The Animals Observatory.

July 2020

Funny, colourful and honest. Those are the thoughts that will come to your mind when you see The Animal Observatory clothes. Laia Aguilar and Jan Andreu created the clothes that every parent wants for their children and that will make you want some.

Who is behind The Animals Observatory?

 

My partner Jan Andreu and I created the brand. He deals with the brand management side while I’m in charge of the creative side.

"It's very important to listen to what they have to say".

On the website there are a few short films for each collection. What's it like filming with children? What's the best and worst part of it?

 

My husband Felipe Cano looks after the campaign creativity and brand content. Both he and I have developed a very close relationship with our child models and they feel very happy working with us. I think it generates a special kind of magic that is noticeable in the campaigns.

Have your children had any influence on the collections or the brand itself?

 

Absolutely! And I think it’s very important to listen to what they have to say.

"I believe in freedom and beauty, not in genders and most definitely not in prejudices".

Why The Animals Observatory?

 

I think that’s how children look at the adult world when they watch us to learn the rules of life, like an animal observatory. I imagine that, as far as they’re concerned, adults are sometimes fun, sometimes boring, and usually a bit strange and mysterious.

"The girl I was then and the woman I am now have a conversation when I'm drawing in my sketchbook".

One of the things that catches the attention about the brand is that it is gender-neutral and gender-inclusive. On the website there’s no girls’ or boys’ section. Is it a way of telling everyone that there should be no gender stereotypes when it comes to choosing what to wear?

 

Exactly! I believe in freedom and beauty, not in genders and most definitely not in prejudices.

Following on from the last question, do you think there is less choice out there for boys than there is for girls?

 

That may have been the case in the past. However, I’m sure that many items of clothing that you might initially think are for girls would look great on a boy. I reiterate the concept of freedom, starting with the clothes we wear, which is much more important than it might seem.

"The act of drawing on paper is so simple and yet so profound".

In some of the clothes we can see that there is a vintage touch. Are some pieces inspired by outfits that you used to wear as a kid?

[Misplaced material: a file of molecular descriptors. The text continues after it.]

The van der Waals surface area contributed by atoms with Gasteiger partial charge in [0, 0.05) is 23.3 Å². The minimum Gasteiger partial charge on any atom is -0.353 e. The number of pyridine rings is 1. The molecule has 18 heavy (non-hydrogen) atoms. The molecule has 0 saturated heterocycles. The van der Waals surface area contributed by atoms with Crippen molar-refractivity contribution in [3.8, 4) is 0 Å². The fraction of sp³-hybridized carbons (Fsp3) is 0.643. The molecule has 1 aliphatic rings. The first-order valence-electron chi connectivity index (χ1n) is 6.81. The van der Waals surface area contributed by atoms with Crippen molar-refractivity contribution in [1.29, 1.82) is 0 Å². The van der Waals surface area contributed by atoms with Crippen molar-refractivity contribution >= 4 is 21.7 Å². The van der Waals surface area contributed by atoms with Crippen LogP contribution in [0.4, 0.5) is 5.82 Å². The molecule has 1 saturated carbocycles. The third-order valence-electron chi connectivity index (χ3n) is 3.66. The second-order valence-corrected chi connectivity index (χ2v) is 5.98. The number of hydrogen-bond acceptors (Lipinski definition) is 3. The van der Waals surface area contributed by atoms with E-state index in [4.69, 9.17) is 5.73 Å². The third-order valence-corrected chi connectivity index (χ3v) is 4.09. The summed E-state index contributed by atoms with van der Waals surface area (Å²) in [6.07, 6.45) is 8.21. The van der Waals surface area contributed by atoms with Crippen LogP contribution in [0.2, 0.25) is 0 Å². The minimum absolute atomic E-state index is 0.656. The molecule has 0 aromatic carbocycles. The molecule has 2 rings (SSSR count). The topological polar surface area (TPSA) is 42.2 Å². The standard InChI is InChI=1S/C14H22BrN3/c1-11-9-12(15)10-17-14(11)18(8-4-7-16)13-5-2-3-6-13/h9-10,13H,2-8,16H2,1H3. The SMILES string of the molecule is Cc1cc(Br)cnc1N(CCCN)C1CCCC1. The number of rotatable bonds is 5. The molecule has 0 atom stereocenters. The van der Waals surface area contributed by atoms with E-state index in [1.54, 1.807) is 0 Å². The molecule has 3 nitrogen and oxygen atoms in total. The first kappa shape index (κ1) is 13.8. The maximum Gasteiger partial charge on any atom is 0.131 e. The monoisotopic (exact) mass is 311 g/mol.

I love that question, and the answer is yes! I got into this business because in some ways I still feel like a little girl. The girl I was then and the woman I am now have a conversation when I’m drawing in my sketchbook. The act of drawing on paper is so simple and yet so profound, it’s as ancient as mankind. In addition, my own personal taste leans towards vintage.

What’s the creative process for the designs? Is there a message or story behind each design?

 

I’m used to working with numerous references; I seek out beauty and transform it in a very organic way, as I was saying, with coloured pencils and paper, by drawing. And there’s nothing more to it than that; well, that and a lot of hard work. Every artistic discipline requires a lot of effort. And the reward is in the finished work.

"Every artistic discipline requires a lot of effort. And the reward is in the finished work".

If you had to choose two of the pieces of the new collection, which would you choose? Which one defines you the most?

 

I really can’t choose, I’m sorry. I work on my collections as a whole. Indeed, the part I most enjoy is when the whole sample collection arrives in the workshop and I can start putting together the outfits I had previously imagined and drawn. I tend to do it alone, it’s a gift to myself after all that hard work. Again, there’s a lot of the little girl in me at that time! That’s why it’s so hard for me to choose just two pieces.

"Adults see a reflection of their childhood, and children identify with our outfits".

What is the secret, if there is one, to keep such a unique brand alive when the final consumer is a child but the purchase decision depends more on the adult public?

 

I think it’s because the brand is authentic at heart. Adults see a reflection of their childhood, and children identify with our outfits, and in many cases they become the favourite thing in their wardrobes. This love that children feel towards our clothes also makes parents appreciate them more. All of us feel a certain affection for our kids’ favourite soft toys, and I think it’s the same thing with clothes. As a mum, I love everything related to my children’s childhood, and I think The Animals Observatory also has that emotional component about it.

We have all been experiencing lockdown over the last few months. What music have you been listening to to keep yourself sane?

 

My husband made me a playlist of myfavourite songs. There are almost 100 songs on the list.

 

I’ll tell you the first five:

Motherland by Natalie Merchant.

Talkin' 'Bout a Revolution by Tracy Chapman

Conceived by Beth Orton

Le vent nous portera by Sophie Hunger

The Gypsy Faerie Queen by Marianne Faithfull

What’s next in the pipeline for The Animals Observatory? Anything we can get excited about?

 

Yes, but I can’t reveal it yet! Stay tuned! (laughs).

Interview by Sara Armengol

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